How LLC members are taxed? An LLC is interpreted as a pass-through business for federal tax purposes. This means that the LLC itself does not have to pay taxes on its profits.
When it comes to selecting a business entity for your company, taxes are a critical component. The amount of taxes you are required to pay to the government is substantially influenced by how your company is structured. An LLC is a type of firm that is incorporated with the state to provide its owners with personal liability protection.
How do LLC Taxes Work?
For federal income tax purposes, an LLC (Limited Liability Company) is treated as a pass-through entity that does not pay taxes on business income. Rather the members of the LLC are taxed on their share of the profits generated by the LLC. State or local governments in the United States and other countries classify LLC taxes into several categories and may impose additional fees accordingly. For example, an LLC may be classified as a corporation, a partnership, or a ‘disregarded entity’ and members may choose to have the LLC taxed as a corporation. Is an LLC a corporation?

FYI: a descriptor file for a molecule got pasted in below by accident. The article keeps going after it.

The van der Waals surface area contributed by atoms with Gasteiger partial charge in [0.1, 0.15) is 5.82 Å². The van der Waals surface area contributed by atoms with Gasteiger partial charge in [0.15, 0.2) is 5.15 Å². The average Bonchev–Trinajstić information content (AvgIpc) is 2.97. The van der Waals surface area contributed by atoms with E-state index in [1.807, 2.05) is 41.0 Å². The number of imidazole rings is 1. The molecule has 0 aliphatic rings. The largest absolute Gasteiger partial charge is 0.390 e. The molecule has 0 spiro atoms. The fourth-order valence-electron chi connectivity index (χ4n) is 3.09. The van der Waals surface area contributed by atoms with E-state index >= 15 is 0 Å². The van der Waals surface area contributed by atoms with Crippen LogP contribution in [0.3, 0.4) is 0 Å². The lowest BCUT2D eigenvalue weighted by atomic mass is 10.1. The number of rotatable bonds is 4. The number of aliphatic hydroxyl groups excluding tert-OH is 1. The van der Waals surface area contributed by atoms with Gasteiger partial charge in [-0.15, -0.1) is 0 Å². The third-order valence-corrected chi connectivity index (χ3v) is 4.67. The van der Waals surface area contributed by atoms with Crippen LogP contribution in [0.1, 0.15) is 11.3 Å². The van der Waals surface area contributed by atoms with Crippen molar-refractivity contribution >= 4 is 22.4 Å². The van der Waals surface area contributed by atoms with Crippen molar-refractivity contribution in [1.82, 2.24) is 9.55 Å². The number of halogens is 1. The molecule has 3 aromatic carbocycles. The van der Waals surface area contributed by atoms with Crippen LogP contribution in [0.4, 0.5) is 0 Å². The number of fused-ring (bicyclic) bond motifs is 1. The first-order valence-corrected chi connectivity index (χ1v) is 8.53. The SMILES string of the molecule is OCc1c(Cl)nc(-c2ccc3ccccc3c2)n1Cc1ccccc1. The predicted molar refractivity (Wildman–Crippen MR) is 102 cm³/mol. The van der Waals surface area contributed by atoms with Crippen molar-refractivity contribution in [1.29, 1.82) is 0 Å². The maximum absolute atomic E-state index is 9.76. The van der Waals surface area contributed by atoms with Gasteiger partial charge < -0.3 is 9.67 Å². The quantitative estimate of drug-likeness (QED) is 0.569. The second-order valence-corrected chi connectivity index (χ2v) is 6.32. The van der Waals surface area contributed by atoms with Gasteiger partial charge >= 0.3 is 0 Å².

According to local, state, and federal rules members of LLCs are required to pay income tax on their earnings as well as self-employment costs. If you are self-employed you will not be responsible for Medicare and social security taxes.
If you are a supplier of specific goods or you have employees you may be responsible for payroll taxes. The tax classification for your LLC will be determined by the type of company you have and its specific practices.
In this post, we will go through the many types of LLC taxes, what taxes you will be liable for, and how to lower your tax burden. A basic understanding of how LLC taxes work ahead of time will allow you and other members of the LLC to make more informed decisions regarding finances and taxation.
For more information check our full guide entitled ‘What LLC Means’ here.